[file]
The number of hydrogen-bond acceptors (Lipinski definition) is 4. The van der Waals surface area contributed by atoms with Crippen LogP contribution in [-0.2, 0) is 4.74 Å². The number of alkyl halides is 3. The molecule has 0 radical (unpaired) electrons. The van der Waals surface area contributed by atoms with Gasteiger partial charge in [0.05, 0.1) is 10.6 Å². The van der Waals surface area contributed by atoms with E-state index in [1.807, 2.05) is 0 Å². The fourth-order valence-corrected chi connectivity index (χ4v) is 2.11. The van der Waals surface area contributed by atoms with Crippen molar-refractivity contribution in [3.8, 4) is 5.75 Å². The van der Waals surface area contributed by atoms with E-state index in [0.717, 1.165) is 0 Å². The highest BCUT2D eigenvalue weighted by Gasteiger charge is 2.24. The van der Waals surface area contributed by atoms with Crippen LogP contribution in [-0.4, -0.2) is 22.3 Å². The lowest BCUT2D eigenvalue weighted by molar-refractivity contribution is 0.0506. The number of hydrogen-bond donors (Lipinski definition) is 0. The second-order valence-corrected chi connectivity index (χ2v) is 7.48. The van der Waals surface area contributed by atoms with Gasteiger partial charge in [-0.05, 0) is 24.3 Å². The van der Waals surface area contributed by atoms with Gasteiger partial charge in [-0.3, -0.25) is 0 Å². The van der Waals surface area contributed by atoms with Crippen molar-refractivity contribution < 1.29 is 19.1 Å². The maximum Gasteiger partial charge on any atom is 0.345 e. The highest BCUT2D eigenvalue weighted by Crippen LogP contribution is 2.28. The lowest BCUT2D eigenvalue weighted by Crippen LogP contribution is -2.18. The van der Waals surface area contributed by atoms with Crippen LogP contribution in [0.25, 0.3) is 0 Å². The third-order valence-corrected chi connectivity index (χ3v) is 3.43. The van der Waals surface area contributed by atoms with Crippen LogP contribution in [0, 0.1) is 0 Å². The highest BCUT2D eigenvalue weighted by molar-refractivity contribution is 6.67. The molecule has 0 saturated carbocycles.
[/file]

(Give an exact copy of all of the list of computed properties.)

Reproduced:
The number of hydrogen-bond acceptors (Lipinski definition) is 4. The van der Waals surface area contributed by atoms with Crippen LogP contribution in [-0.2, 0) is 4.74 Å². The number of alkyl halides is 3. The molecule has 0 radical (unpaired) electrons. The van der Waals surface area contributed by atoms with Gasteiger partial charge in [0.05, 0.1) is 10.6 Å². The van der Waals surface area contributed by atoms with E-state index in [1.807, 2.05) is 0 Å². The fourth-order valence-corrected chi connectivity index (χ4v) is 2.11. The van der Waals surface area contributed by atoms with Crippen molar-refractivity contribution in [3.8, 4) is 5.75 Å². The van der Waals surface area contributed by atoms with E-state index in [0.717, 1.165) is 0 Å². The highest BCUT2D eigenvalue weighted by Gasteiger charge is 2.24. The van der Waals surface area contributed by atoms with Crippen LogP contribution in [-0.4, -0.2) is 22.3 Å². The lowest BCUT2D eigenvalue weighted by molar-refractivity contribution is 0.0506. The number of hydrogen-bond donors (Lipinski definition) is 0. The second-order valence-corrected chi connectivity index (χ2v) is 7.48. The van der Waals surface area contributed by atoms with Gasteiger partial charge in [-0.05, 0) is 24.3 Å². The van der Waals surface area contributed by atoms with Gasteiger partial charge in [-0.3, -0.25) is 0 Å². The van der Waals surface area contributed by atoms with Crippen molar-refractivity contribution < 1.29 is 19.1 Å². The maximum Gasteiger partial charge on any atom is 0.345 e. The highest BCUT2D eigenvalue weighted by Crippen LogP contribution is 2.28. The lowest BCUT2D eigenvalue weighted by Crippen LogP contribution is -2.18. The van der Waals surface area contributed by atoms with Crippen LogP contribution in [0.25, 0.3) is 0 Å². The third-order valence-corrected chi connectivity index (χ3v) is 3.43. The van der Waals surface area contributed by atoms with Crippen LogP contribution in [0, 0.1) is 0 Å². The highest BCUT2D eigenvalue weighted by molar-refractivity contribution is 6.67. The molecule has 0 saturated carbocycles.